As Wayne Dyer said, “if you change the way you look at things, the things you look at change”.

We all need someone to act as a lighthouse, to shine the way when we’re feeling lost in the darkness. To make us believe that we’re destined for greatness, and to boost us into envisioning its realisation.

Disappointed but not surprised

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Every new month we start with the hope that things will be better in the next 30 days. We garner all the optimism we sort of lost along the way during the previous month to start over.

Until it crashes over our head much sooner than we’d hoped for.

Perhaps we are living out a self-fulfilling prophecy in that we expect to be disappointed so we’re just waiting for it to happen. But what if this pattern is a recurring one? What if the circumstances around us simply lead up to that painful loss of optimism? Or maybe it’s just that we hope for a lot.

In the past few months (or even years) we’ve been through so much – so many ridiculous, unperceivable, irrational situations – that we’re no longer surprised by anything. Yet, we’re still left disappointed.

And that is the worst feeling of all.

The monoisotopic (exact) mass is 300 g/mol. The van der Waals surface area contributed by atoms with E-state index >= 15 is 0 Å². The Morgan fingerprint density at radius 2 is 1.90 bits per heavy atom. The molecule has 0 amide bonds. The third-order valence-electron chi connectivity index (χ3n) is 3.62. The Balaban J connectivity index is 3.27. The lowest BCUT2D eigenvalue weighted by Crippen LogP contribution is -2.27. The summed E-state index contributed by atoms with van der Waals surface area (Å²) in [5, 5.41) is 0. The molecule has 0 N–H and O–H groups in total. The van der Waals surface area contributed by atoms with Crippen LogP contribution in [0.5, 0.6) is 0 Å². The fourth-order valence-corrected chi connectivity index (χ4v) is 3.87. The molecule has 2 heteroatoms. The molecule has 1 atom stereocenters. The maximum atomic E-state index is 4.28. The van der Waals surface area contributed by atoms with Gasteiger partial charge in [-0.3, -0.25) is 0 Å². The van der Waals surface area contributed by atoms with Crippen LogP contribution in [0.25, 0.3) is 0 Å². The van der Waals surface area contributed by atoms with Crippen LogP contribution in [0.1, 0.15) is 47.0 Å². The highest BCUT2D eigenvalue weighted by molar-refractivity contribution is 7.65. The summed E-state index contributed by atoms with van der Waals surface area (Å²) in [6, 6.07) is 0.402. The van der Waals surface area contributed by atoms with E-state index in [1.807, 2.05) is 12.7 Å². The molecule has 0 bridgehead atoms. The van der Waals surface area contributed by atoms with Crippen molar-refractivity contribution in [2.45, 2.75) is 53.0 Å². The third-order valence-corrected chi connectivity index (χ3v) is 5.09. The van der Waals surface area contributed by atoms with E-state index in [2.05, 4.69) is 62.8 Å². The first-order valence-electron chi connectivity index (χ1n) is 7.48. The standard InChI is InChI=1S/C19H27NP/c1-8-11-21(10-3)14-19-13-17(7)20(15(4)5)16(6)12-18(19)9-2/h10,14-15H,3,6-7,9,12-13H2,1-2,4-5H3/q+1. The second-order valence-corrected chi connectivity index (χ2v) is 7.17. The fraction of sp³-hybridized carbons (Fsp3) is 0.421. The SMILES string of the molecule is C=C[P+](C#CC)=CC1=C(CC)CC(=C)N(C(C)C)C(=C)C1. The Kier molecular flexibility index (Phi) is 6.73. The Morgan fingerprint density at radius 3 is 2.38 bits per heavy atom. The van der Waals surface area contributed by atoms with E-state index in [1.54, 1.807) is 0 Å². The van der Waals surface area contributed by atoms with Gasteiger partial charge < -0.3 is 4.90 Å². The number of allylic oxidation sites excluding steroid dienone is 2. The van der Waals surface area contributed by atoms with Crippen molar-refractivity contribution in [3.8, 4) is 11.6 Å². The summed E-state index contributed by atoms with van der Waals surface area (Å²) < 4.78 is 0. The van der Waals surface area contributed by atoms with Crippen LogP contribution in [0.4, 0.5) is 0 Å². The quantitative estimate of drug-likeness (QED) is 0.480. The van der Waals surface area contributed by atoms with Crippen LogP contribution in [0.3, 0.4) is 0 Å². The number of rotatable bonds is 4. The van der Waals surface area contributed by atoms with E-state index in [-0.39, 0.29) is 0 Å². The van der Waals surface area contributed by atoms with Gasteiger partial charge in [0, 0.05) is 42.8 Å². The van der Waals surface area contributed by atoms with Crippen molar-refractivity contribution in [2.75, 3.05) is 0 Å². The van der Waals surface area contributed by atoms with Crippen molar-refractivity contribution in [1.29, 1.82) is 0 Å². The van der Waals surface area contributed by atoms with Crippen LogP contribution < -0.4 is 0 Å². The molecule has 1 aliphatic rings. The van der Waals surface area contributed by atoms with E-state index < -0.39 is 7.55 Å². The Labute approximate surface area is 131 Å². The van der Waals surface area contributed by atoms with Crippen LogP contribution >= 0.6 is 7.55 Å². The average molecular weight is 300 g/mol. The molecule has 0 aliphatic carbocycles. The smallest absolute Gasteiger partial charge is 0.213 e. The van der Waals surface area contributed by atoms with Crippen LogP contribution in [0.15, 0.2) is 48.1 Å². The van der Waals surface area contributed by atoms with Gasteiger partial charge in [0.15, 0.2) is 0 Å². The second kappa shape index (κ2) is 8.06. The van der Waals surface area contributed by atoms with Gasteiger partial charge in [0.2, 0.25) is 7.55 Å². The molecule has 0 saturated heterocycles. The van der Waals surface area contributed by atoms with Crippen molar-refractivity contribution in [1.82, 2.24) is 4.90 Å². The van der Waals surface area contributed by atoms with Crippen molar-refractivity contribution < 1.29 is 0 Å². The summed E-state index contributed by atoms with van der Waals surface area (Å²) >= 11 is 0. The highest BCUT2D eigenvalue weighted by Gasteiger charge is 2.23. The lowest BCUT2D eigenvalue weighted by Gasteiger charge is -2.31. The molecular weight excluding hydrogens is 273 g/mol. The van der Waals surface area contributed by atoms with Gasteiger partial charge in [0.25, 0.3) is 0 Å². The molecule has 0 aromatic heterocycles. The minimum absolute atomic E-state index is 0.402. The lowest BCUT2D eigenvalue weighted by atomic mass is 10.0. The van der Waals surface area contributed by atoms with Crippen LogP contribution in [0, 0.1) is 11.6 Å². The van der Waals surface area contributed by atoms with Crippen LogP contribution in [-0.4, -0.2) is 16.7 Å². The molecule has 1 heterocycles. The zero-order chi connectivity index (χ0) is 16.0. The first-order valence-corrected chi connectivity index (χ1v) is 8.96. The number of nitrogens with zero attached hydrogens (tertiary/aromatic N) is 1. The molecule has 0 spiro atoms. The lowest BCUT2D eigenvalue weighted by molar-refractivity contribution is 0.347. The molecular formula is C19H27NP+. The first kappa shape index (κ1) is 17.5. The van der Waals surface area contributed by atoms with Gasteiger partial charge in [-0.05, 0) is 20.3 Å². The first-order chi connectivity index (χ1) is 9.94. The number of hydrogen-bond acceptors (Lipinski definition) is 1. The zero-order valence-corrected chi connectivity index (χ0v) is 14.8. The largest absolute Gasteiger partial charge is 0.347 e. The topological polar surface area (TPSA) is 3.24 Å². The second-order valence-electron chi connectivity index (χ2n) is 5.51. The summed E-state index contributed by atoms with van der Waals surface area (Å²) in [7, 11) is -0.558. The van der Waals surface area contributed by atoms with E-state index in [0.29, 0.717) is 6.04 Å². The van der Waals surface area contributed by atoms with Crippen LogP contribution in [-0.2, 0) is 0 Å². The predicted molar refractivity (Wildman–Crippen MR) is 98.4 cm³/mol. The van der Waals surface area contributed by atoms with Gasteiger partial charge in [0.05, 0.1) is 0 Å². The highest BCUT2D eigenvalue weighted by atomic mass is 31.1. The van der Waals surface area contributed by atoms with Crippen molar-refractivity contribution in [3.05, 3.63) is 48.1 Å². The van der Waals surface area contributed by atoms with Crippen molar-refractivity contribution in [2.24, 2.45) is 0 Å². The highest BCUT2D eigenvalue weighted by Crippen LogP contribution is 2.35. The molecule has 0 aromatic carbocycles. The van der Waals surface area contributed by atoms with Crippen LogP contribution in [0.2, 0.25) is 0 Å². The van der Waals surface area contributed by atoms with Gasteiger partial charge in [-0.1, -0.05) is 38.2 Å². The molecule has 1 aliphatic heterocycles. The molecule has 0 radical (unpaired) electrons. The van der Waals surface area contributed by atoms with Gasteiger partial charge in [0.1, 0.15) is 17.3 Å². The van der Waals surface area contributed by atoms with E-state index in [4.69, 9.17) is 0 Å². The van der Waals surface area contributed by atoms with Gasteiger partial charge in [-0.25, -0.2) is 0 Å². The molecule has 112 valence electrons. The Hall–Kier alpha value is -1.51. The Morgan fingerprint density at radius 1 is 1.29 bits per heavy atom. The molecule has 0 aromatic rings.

Maya Angelou had said that “people will forget what you said, people will forget what you did, but people will never forget how you made them feel.”

We desire the people closest to us – to whom we confide our deepest insecurities, thoughts, and dreams – to actually do what it is they proclaim.

Rhetoric is easy. You just tell the others what they want to hear. But it’s in the implementation that most are found wanting. It’s the actions that will prove who you are and how much you care. And it’s in the adversities – when you need a clan around you the most – that you’ll see who truly values and supports you. It’s all bright when you’re having fun, but when lightning hits and you’re called to confront the difficulties, who is by your side?

We rethink everything when the world overturns. It’s a push to awaken when we’re caught doing the same mistakes. When we still believe that everyone loves and cares the way we do; at times, prioritising others’ needs above our own because that’s just who we are.

We expect our people to support us in all our endeavours, professional efforts, and personal goals. To push us to be better and to help us maintain our sanity and serenity. Who will demonstrate their encouragement through the slightest of things: a virtual like on a social media post, a digital heart on our business page, an online follow to keep us going. It’s the people you can turn to at any time – be it in the middle of the day or at 2 am – because that’s when you want to speak your heart out. The people who will understand your burden and who will sit and listen to you despite having a great day themselves. The people who will try to soothe your distress because they respect, empathize, and acknowledge that that is what you need at the moment. Who will use a calming tone to communicate with you because criticism and patronisation won’t help.